To characterize the degree of forcing, two quantities are introduced in the classical theory of ICE. One - rather difficult to understand - is called "average effective pressure": this is the ratio of useful work to engine displacement. About thirty years ago, for automobile engines, this figure ranged between 0.6 … 0.8 MPa. And now modern high-speed turbocharged engines climb to the level of 1.4 … 1.6 MPa. By the way, some diesel engines are already designing for an average effective pressure of 2.5 … 3.0 MPa. But this is a complex parameter that is used only among specialists. In the descriptions of motors on the "sites" and in the "letters" you will not find it.
The “liter power” obtained by simply dividing the rated motor power by its working volume is more obvious. And here progress is clearly visible. Motors of the Moscow Olympics era produced 40 … 50 "horses" per liter of working volume. Now we have reached the cherished 100 hp / l. Such numbers in the old days were only in "very sports" engines.
TRENDS AND COMPROMISES
1 no copyright
Forcing is an increase in power. And with it, an increase in pressure in the cylinder. Consequently, all mechanical loads increase in proportion. And we remove strength by reducing size …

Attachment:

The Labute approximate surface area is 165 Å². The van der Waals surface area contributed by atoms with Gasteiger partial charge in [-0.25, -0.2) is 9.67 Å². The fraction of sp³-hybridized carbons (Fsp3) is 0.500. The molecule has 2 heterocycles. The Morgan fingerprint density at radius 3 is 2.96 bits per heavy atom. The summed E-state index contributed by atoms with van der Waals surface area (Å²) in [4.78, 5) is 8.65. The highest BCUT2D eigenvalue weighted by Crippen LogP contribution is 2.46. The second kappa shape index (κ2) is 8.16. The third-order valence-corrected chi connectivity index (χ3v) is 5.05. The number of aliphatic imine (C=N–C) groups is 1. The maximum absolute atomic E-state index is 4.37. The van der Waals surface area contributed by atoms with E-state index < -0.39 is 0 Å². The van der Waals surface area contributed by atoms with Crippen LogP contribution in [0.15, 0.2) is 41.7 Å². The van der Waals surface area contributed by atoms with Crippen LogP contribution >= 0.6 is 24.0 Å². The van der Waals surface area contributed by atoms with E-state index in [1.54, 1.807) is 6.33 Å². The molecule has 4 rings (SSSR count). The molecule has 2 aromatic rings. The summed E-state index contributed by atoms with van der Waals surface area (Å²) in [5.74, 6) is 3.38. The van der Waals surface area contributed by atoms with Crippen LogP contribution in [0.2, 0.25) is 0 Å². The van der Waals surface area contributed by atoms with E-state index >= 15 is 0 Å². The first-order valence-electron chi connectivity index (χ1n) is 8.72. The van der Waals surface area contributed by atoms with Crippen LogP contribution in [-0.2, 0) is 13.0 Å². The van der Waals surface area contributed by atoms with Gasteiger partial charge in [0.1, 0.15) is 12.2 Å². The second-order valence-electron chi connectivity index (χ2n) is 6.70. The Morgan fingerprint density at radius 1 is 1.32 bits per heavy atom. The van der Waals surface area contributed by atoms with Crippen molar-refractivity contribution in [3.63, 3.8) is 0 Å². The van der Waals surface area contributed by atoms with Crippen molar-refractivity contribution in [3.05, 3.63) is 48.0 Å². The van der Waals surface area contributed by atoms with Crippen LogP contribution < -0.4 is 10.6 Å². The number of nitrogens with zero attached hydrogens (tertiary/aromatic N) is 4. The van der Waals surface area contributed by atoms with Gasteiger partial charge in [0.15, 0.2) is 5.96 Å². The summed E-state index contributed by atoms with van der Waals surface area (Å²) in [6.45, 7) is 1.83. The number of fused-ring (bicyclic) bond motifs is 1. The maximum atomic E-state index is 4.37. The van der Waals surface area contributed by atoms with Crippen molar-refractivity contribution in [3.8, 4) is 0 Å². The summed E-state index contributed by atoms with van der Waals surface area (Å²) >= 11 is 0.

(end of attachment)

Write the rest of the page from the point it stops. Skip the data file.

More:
So, two trends. On the one hand, we reduce the size of the engine and its parts. At the same time, we understand that strength decreases with decreasing size - there are no miracles! On the other hand, we increase the degree of forcing, thereby increasing the load on the parts! Moreover, the load is both thermal and mechanical. The first ones will grow approximately in the same way as the amount of fuel supplied to the cylinders increases … But with mechanical things are generally difficult: you can force the engine in different ways: by boost and by turns. In the first case, gas pressure increases, in the second - inertial loads. Both have different effects on the strength of the structure and its resource.